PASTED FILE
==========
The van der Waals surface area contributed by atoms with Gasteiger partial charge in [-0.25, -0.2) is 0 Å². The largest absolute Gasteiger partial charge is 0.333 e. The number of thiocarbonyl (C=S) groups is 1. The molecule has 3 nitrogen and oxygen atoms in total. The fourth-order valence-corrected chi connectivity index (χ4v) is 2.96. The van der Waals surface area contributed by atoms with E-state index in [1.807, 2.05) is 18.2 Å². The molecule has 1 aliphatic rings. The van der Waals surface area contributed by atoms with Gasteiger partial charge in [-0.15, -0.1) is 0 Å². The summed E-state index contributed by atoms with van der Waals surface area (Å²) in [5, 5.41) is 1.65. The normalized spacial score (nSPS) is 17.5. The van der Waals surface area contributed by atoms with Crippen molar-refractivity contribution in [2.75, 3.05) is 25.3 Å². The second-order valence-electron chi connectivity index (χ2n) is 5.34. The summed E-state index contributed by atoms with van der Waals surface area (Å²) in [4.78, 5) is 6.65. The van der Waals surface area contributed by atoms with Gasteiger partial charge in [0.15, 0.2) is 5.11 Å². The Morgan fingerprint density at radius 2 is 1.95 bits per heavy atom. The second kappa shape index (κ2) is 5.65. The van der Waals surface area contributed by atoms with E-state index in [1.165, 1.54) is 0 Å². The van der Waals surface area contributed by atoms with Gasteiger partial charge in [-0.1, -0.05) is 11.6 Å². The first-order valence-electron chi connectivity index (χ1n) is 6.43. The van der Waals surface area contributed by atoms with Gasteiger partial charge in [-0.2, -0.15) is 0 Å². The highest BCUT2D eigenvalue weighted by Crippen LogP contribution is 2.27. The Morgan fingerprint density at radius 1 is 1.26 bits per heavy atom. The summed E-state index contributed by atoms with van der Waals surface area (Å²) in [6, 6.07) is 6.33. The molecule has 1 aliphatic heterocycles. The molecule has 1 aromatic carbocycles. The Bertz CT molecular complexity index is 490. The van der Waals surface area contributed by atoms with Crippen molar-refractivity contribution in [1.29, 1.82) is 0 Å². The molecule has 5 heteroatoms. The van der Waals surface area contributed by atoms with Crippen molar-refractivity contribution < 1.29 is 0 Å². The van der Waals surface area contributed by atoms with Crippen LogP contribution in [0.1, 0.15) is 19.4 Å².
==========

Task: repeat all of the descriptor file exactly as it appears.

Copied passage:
The van der Waals surface area contributed by atoms with Gasteiger partial charge in [-0.25, -0.2) is 0 Å². The largest absolute Gasteiger partial charge is 0.333 e. The number of thiocarbonyl (C=S) groups is 1. The molecule has 3 nitrogen and oxygen atoms in total. The fourth-order valence-corrected chi connectivity index (χ4v) is 2.96. The van der Waals surface area contributed by atoms with E-state index in [1.807, 2.05) is 18.2 Å². The molecule has 1 aliphatic rings. The van der Waals surface area contributed by atoms with Gasteiger partial charge in [-0.15, -0.1) is 0 Å². The summed E-state index contributed by atoms with van der Waals surface area (Å²) in [5, 5.41) is 1.65. The normalized spacial score (nSPS) is 17.5. The van der Waals surface area contributed by atoms with Crippen molar-refractivity contribution in [2.75, 3.05) is 25.3 Å². The second-order valence-electron chi connectivity index (χ2n) is 5.34. The summed E-state index contributed by atoms with van der Waals surface area (Å²) in [4.78, 5) is 6.65. The van der Waals surface area contributed by atoms with Gasteiger partial charge in [0.15, 0.2) is 5.11 Å². The Morgan fingerprint density at radius 2 is 1.95 bits per heavy atom. The second kappa shape index (κ2) is 5.65. The van der Waals surface area contributed by atoms with E-state index in [1.165, 1.54) is 0 Å². The van der Waals surface area contributed by atoms with Gasteiger partial charge in [-0.1, -0.05) is 11.6 Å². The first-order valence-electron chi connectivity index (χ1n) is 6.43. The van der Waals surface area contributed by atoms with Gasteiger partial charge in [-0.2, -0.15) is 0 Å². The highest BCUT2D eigenvalue weighted by Crippen LogP contribution is 2.27. The Morgan fingerprint density at radius 1 is 1.26 bits per heavy atom. The summed E-state index contributed by atoms with van der Waals surface area (Å²) in [6, 6.07) is 6.33. The molecule has 1 aliphatic heterocycles. The molecule has 1 aromatic carbocycles. The Bertz CT molecular complexity index is 490. The van der Waals surface area contributed by atoms with Crippen molar-refractivity contribution in [1.29, 1.82) is 0 Å². The molecule has 5 heteroatoms. The van der Waals surface area contributed by atoms with Crippen molar-refractivity contribution < 1.29 is 0 Å². The van der Waals surface area contributed by atoms with Crippen LogP contribution in [0.1, 0.15) is 19.4 Å².